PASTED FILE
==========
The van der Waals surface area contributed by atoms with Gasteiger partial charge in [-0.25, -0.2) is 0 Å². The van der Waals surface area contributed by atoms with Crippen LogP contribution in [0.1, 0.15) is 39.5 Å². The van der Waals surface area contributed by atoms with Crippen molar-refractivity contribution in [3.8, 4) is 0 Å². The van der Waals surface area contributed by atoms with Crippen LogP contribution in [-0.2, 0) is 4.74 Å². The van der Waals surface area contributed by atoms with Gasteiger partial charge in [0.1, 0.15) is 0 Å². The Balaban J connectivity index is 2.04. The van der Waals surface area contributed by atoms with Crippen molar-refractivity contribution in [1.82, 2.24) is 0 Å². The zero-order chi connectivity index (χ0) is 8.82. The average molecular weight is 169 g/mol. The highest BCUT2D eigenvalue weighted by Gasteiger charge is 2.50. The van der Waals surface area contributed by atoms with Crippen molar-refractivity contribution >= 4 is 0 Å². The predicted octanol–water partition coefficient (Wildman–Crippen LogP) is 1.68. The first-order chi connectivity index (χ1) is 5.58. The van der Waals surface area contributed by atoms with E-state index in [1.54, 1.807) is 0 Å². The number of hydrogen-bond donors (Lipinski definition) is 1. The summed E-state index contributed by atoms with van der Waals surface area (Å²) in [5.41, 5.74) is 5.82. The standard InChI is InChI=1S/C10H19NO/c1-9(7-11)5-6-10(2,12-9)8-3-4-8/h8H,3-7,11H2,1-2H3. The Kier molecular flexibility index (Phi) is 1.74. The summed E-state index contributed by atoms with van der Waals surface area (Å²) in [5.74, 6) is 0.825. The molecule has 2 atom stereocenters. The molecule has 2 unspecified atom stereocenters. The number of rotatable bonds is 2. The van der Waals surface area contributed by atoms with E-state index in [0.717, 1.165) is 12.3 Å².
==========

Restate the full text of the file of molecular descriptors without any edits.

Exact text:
The van der Waals surface area contributed by atoms with Gasteiger partial charge in [-0.25, -0.2) is 0 Å². The van der Waals surface area contributed by atoms with Crippen LogP contribution in [0.1, 0.15) is 39.5 Å². The van der Waals surface area contributed by atoms with Crippen molar-refractivity contribution in [3.8, 4) is 0 Å². The van der Waals surface area contributed by atoms with Crippen LogP contribution in [-0.2, 0) is 4.74 Å². The van der Waals surface area contributed by atoms with Gasteiger partial charge in [0.1, 0.15) is 0 Å². The Balaban J connectivity index is 2.04. The van der Waals surface area contributed by atoms with Crippen molar-refractivity contribution in [1.82, 2.24) is 0 Å². The zero-order chi connectivity index (χ0) is 8.82. The average molecular weight is 169 g/mol. The highest BCUT2D eigenvalue weighted by Gasteiger charge is 2.50. The van der Waals surface area contributed by atoms with Crippen molar-refractivity contribution >= 4 is 0 Å². The predicted octanol–water partition coefficient (Wildman–Crippen LogP) is 1.68. The first-order chi connectivity index (χ1) is 5.58. The van der Waals surface area contributed by atoms with E-state index in [1.54, 1.807) is 0 Å². The number of hydrogen-bond donors (Lipinski definition) is 1. The summed E-state index contributed by atoms with van der Waals surface area (Å²) in [5.41, 5.74) is 5.82. The standard InChI is InChI=1S/C10H19NO/c1-9(7-11)5-6-10(2,12-9)8-3-4-8/h8H,3-7,11H2,1-2H3. The Kier molecular flexibility index (Phi) is 1.74. The summed E-state index contributed by atoms with van der Waals surface area (Å²) in [5.74, 6) is 0.825. The molecule has 2 atom stereocenters. The molecule has 2 unspecified atom stereocenters. The number of rotatable bonds is 2. The van der Waals surface area contributed by atoms with E-state index in [0.717, 1.165) is 12.3 Å².